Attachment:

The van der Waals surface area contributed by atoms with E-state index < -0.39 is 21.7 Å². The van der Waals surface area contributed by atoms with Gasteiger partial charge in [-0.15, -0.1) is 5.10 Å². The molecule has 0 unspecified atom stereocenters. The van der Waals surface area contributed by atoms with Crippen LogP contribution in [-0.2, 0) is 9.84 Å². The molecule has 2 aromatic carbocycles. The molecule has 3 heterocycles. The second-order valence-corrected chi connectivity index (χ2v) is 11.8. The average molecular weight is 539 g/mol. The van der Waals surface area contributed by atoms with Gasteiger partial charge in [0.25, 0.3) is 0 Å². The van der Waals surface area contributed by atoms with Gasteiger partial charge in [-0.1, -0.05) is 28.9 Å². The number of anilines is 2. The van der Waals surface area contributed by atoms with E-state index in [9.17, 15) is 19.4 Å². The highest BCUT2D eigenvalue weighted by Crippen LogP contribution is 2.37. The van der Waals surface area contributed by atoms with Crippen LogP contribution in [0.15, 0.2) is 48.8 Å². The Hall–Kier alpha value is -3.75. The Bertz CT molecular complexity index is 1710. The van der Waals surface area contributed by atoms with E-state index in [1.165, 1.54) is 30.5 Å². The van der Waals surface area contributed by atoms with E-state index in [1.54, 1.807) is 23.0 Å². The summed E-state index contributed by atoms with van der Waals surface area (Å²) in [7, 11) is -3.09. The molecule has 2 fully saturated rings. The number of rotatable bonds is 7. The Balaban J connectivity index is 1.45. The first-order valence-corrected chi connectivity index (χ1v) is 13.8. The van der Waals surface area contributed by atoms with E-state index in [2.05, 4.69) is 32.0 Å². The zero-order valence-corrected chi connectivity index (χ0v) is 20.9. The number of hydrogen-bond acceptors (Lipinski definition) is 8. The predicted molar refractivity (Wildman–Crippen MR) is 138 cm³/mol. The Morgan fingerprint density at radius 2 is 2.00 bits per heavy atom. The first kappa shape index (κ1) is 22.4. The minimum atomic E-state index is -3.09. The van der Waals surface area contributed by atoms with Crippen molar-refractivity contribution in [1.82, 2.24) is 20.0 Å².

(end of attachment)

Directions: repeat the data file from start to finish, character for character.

The van der Waals surface area contributed by atoms with E-state index < -0.39 is 21.7 Å². The van der Waals surface area contributed by atoms with Gasteiger partial charge in [-0.15, -0.1) is 5.10 Å². The molecule has 0 unspecified atom stereocenters. The van der Waals surface area contributed by atoms with Crippen LogP contribution in [-0.2, 0) is 9.84 Å². The molecule has 2 aromatic carbocycles. The molecule has 3 heterocycles. The second-order valence-corrected chi connectivity index (χ2v) is 11.8. The average molecular weight is 539 g/mol. The van der Waals surface area contributed by atoms with Gasteiger partial charge in [0.25, 0.3) is 0 Å². The van der Waals surface area contributed by atoms with Gasteiger partial charge in [-0.1, -0.05) is 28.9 Å². The number of anilines is 2. The van der Waals surface area contributed by atoms with E-state index in [9.17, 15) is 19.4 Å². The highest BCUT2D eigenvalue weighted by Crippen LogP contribution is 2.37. The van der Waals surface area contributed by atoms with Crippen LogP contribution in [0.15, 0.2) is 48.8 Å². The Hall–Kier alpha value is -3.75. The Bertz CT molecular complexity index is 1710. The van der Waals surface area contributed by atoms with E-state index in [1.165, 1.54) is 30.5 Å². The van der Waals surface area contributed by atoms with E-state index in [1.54, 1.807) is 23.0 Å². The summed E-state index contributed by atoms with van der Waals surface area (Å²) in [7, 11) is -3.09. The molecule has 2 fully saturated rings. The number of rotatable bonds is 7. The Balaban J connectivity index is 1.45. The first-order valence-corrected chi connectivity index (χ1v) is 13.8. The van der Waals surface area contributed by atoms with E-state index in [2.05, 4.69) is 32.0 Å². The zero-order valence-corrected chi connectivity index (χ0v) is 20.9. The number of hydrogen-bond acceptors (Lipinski definition) is 8. The predicted molar refractivity (Wildman–Crippen MR) is 138 cm³/mol. The Morgan fingerprint density at radius 2 is 2.00 bits per heavy atom. The first kappa shape index (κ1) is 22.4. The minimum atomic E-state index is -3.09. The van der Waals surface area contributed by atoms with Crippen molar-refractivity contribution in [1.82, 2.24) is 20.0 Å².